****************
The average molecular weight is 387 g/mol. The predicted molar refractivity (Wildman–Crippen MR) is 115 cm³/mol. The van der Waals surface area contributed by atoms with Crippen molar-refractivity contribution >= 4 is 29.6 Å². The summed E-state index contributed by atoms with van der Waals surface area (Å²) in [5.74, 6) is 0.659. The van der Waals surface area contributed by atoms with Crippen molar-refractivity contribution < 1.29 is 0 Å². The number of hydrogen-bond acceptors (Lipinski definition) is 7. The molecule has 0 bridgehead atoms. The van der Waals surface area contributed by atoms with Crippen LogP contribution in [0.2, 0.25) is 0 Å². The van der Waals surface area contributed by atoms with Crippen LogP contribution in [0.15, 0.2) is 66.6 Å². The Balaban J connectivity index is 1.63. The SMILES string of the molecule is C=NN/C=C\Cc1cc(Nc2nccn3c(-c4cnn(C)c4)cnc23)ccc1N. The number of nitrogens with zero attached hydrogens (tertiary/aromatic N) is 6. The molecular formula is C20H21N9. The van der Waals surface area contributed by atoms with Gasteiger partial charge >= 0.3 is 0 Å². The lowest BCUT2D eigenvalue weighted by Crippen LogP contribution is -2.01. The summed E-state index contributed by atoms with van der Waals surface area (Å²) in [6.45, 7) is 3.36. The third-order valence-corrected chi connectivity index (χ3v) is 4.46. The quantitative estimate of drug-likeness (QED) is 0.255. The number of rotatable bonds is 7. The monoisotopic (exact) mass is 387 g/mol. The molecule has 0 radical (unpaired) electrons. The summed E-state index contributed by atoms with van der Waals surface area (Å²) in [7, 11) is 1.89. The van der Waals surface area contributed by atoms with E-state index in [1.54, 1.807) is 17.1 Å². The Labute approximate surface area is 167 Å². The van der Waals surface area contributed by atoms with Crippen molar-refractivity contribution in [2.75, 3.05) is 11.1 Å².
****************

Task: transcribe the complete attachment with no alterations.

The average molecular weight is 387 g/mol. The predicted molar refractivity (Wildman–Crippen MR) is 115 cm³/mol. The van der Waals surface area contributed by atoms with Crippen molar-refractivity contribution >= 4 is 29.6 Å². The summed E-state index contributed by atoms with van der Waals surface area (Å²) in [5.74, 6) is 0.659. The van der Waals surface area contributed by atoms with Crippen molar-refractivity contribution < 1.29 is 0 Å². The number of hydrogen-bond acceptors (Lipinski definition) is 7. The molecule has 0 bridgehead atoms. The van der Waals surface area contributed by atoms with Crippen LogP contribution in [0.2, 0.25) is 0 Å². The van der Waals surface area contributed by atoms with Crippen LogP contribution in [0.15, 0.2) is 66.6 Å². The Balaban J connectivity index is 1.63. The SMILES string of the molecule is C=NN/C=C\Cc1cc(Nc2nccn3c(-c4cnn(C)c4)cnc23)ccc1N. The number of nitrogens with zero attached hydrogens (tertiary/aromatic N) is 6. The molecular formula is C20H21N9. The van der Waals surface area contributed by atoms with Gasteiger partial charge >= 0.3 is 0 Å². The lowest BCUT2D eigenvalue weighted by Crippen LogP contribution is -2.01. The summed E-state index contributed by atoms with van der Waals surface area (Å²) in [6.45, 7) is 3.36. The third-order valence-corrected chi connectivity index (χ3v) is 4.46. The quantitative estimate of drug-likeness (QED) is 0.255. The number of rotatable bonds is 7. The monoisotopic (exact) mass is 387 g/mol. The molecule has 0 radical (unpaired) electrons. The summed E-state index contributed by atoms with van der Waals surface area (Å²) in [7, 11) is 1.89. The van der Waals surface area contributed by atoms with E-state index in [1.54, 1.807) is 17.1 Å². The Labute approximate surface area is 167 Å². The van der Waals surface area contributed by atoms with Crippen molar-refractivity contribution in [2.75, 3.05) is 11.1 Å².